Last week, the Dallas Planning Commission approved the ‘urban structure’ guidelines for West Dallas that the CityDesign Studio had developed over a year of meetings with neighborhood groups, developers, designers, landowners and area industries. The CityDesign Studio was formed in 2009 as a public-private partnership with a grant from the Trinity Trust Foundation. The idea, as the studio’s head Brent Brown tells Think TV, is that urban design could help resolve what have traditionally been ugly political stand-offs when it comes to redevelopment (i.e, homeowners and neighborhood associations vs. developers and real estate speculators). Everyone has met around the table in these meetings — discussing what they want, what can be done by the city, what will happen down the road and when.
Redevelopment is almost inevitable in West Dallas, regardless of what happens to the disputed tollway that’s supposed to run inside the Trinity River levees. The Margaret Hunt Hill Bridge, which is scheduled to open later this year, has been the target of a lot of ‘bridge to nowhere’ jokes. Yet it will make many of the 470 acres in West Dallas more accessible, more convenient — in effect, closer to downtown and thus, more valuable. If nothing else, the bridge will mean greatly increased traffic coming through an area of older, single-family homes, warehouses, empty lots and railroad tracks — an area that most Dallasites have simply zipped by on I-30.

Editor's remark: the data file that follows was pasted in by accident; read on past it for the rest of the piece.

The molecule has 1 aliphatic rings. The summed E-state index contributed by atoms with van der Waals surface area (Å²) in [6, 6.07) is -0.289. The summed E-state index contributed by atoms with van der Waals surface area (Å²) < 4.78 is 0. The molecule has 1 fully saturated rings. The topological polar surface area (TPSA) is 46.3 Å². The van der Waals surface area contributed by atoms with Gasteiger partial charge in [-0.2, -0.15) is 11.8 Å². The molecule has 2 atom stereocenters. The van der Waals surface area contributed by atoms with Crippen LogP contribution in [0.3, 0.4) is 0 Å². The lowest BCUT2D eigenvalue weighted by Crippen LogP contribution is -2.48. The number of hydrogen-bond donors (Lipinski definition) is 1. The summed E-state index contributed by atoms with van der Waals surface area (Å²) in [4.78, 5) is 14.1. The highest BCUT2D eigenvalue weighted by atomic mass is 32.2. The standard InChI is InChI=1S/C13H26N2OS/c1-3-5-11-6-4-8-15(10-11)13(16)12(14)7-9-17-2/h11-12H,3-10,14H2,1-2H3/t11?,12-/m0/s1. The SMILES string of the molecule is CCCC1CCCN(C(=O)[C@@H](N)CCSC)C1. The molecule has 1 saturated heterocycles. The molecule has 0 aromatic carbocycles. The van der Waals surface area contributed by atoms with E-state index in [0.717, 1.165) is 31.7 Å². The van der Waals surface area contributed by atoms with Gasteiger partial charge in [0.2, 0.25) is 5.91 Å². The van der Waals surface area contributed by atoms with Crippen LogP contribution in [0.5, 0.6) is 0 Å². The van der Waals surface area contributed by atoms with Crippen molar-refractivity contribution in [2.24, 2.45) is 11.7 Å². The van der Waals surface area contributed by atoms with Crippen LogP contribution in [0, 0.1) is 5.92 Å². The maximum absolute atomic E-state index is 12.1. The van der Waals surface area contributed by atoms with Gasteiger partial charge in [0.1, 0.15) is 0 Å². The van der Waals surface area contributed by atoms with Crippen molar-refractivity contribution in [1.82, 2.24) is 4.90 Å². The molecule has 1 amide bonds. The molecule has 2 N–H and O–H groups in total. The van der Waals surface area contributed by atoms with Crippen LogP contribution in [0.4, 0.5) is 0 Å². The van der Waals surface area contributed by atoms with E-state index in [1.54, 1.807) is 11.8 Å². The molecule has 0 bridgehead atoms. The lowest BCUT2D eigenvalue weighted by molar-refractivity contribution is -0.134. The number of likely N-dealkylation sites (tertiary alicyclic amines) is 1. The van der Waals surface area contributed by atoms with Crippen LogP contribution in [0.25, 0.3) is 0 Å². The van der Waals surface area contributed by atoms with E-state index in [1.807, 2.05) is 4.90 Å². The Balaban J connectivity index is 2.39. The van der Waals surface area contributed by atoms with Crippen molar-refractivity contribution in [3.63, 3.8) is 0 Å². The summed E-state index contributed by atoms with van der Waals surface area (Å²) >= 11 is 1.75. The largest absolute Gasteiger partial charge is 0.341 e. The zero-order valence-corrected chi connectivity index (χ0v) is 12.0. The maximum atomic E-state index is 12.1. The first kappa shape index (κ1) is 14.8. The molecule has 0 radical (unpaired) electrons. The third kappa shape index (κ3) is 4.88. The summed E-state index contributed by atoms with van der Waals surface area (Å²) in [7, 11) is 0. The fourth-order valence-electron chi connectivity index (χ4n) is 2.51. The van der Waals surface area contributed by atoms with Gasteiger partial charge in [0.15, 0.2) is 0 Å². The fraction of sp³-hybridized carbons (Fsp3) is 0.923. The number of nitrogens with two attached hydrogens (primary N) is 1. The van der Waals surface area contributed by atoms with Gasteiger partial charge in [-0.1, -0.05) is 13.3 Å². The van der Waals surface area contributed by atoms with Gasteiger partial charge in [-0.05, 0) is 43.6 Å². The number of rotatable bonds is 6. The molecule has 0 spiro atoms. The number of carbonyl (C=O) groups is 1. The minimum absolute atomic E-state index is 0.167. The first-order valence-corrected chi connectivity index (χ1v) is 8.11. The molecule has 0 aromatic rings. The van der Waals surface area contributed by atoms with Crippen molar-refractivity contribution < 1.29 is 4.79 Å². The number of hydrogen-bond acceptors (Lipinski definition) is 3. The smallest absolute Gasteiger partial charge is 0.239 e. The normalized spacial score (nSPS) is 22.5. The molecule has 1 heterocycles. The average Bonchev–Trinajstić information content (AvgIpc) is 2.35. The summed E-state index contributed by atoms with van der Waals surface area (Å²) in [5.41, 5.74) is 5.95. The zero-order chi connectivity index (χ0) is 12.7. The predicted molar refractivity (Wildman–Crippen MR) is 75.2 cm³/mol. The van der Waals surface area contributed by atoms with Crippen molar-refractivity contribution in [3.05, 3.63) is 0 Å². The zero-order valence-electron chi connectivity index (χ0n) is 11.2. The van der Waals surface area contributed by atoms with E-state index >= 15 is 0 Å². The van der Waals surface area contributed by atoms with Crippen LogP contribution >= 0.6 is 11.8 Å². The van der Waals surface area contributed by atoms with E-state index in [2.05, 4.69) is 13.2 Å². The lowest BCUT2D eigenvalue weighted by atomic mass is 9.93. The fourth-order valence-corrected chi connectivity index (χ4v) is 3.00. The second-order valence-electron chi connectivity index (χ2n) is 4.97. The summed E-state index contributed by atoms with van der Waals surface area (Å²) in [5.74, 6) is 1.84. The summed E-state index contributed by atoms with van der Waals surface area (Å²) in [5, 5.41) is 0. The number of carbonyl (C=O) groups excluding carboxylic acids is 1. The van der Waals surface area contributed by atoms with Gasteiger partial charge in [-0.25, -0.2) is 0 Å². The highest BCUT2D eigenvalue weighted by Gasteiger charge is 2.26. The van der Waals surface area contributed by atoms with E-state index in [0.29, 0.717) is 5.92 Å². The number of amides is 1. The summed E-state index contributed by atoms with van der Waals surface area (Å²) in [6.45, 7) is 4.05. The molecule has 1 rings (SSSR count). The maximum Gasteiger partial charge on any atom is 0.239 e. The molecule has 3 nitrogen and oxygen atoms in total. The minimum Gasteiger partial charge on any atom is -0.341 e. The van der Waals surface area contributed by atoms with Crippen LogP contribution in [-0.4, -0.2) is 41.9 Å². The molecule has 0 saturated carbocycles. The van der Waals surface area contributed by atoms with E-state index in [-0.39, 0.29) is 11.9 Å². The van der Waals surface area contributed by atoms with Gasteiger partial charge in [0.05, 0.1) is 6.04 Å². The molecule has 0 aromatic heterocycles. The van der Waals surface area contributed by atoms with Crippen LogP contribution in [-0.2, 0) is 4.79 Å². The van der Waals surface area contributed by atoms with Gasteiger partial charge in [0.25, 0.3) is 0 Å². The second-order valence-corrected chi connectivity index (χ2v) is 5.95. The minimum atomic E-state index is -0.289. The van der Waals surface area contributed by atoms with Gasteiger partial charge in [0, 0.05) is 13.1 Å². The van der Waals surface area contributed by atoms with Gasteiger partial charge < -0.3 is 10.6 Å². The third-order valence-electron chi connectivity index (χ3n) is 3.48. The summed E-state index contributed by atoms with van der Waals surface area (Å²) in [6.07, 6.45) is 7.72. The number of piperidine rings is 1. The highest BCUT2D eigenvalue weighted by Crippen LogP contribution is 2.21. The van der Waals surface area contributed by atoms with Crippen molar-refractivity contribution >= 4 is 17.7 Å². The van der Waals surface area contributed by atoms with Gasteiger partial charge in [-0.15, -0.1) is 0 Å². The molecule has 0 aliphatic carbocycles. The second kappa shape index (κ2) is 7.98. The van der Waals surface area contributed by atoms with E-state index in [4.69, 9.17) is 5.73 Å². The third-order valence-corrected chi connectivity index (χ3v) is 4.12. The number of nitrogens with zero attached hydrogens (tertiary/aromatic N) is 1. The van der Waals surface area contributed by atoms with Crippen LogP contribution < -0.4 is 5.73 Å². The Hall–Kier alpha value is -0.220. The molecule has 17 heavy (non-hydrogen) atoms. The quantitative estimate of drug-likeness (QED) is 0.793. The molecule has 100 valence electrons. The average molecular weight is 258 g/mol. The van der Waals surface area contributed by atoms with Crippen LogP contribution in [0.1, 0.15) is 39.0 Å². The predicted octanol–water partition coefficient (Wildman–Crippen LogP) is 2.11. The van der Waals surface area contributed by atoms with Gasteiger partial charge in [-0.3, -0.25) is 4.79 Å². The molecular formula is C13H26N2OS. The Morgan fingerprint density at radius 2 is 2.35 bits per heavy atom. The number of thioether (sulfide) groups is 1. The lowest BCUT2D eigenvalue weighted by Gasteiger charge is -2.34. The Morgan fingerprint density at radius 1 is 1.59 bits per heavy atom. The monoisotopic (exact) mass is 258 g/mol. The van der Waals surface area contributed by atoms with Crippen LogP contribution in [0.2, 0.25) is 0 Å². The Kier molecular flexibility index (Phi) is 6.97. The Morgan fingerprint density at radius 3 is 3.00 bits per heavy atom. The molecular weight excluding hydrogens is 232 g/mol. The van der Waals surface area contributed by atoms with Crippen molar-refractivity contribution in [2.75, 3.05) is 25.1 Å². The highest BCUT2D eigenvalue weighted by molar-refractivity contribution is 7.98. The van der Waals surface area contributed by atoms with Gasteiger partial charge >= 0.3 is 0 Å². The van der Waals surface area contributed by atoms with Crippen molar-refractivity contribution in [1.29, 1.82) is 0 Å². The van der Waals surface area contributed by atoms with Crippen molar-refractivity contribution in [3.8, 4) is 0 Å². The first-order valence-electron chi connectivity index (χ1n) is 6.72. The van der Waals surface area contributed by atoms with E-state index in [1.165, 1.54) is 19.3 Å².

Art & Seek on Think TV talked to Brent Brown about what could be done to preserve La Bajada and Los Altos, the older Hispanic neighborhoods — the guidelines’ first priority. We asked why street design could help the area, where artists fit in this project and what does ‘incremental growth’ and ‘cultural re-mapping’ mean.